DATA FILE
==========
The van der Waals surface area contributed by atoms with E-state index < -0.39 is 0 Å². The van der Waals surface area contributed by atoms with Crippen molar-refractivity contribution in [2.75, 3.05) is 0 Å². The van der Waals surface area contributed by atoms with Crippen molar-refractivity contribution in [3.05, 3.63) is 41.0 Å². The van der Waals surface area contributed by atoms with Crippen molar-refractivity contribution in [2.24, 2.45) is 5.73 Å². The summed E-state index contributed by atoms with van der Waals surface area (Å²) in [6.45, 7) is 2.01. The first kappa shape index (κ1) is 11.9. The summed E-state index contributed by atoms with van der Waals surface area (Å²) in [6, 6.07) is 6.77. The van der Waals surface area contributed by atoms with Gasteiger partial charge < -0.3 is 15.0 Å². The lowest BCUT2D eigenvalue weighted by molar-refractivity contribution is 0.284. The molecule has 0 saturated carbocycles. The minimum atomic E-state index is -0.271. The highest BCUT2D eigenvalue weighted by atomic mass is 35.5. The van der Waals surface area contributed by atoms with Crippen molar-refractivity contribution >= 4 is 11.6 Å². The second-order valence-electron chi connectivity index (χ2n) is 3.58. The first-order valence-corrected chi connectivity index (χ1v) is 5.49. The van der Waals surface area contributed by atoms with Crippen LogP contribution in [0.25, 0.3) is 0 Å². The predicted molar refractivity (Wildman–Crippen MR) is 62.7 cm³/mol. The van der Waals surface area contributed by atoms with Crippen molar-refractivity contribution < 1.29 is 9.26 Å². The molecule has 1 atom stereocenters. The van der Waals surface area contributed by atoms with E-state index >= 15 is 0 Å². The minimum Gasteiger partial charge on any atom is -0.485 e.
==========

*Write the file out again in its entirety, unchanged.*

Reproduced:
The van der Waals surface area contributed by atoms with E-state index < -0.39 is 0 Å². The van der Waals surface area contributed by atoms with Crippen molar-refractivity contribution in [2.75, 3.05) is 0 Å². The van der Waals surface area contributed by atoms with Crippen molar-refractivity contribution in [3.05, 3.63) is 41.0 Å². The van der Waals surface area contributed by atoms with Crippen molar-refractivity contribution in [2.24, 2.45) is 5.73 Å². The summed E-state index contributed by atoms with van der Waals surface area (Å²) in [6.45, 7) is 2.01. The first kappa shape index (κ1) is 11.9. The summed E-state index contributed by atoms with van der Waals surface area (Å²) in [6, 6.07) is 6.77. The van der Waals surface area contributed by atoms with Gasteiger partial charge < -0.3 is 15.0 Å². The lowest BCUT2D eigenvalue weighted by molar-refractivity contribution is 0.284. The molecule has 0 saturated carbocycles. The minimum atomic E-state index is -0.271. The highest BCUT2D eigenvalue weighted by atomic mass is 35.5. The van der Waals surface area contributed by atoms with Crippen molar-refractivity contribution >= 4 is 11.6 Å². The second-order valence-electron chi connectivity index (χ2n) is 3.58. The first-order valence-corrected chi connectivity index (χ1v) is 5.49. The van der Waals surface area contributed by atoms with Crippen LogP contribution in [0.25, 0.3) is 0 Å². The predicted molar refractivity (Wildman–Crippen MR) is 62.7 cm³/mol. The van der Waals surface area contributed by atoms with Crippen molar-refractivity contribution < 1.29 is 9.26 Å². The molecule has 1 atom stereocenters. The van der Waals surface area contributed by atoms with E-state index >= 15 is 0 Å². The minimum Gasteiger partial charge on any atom is -0.485 e.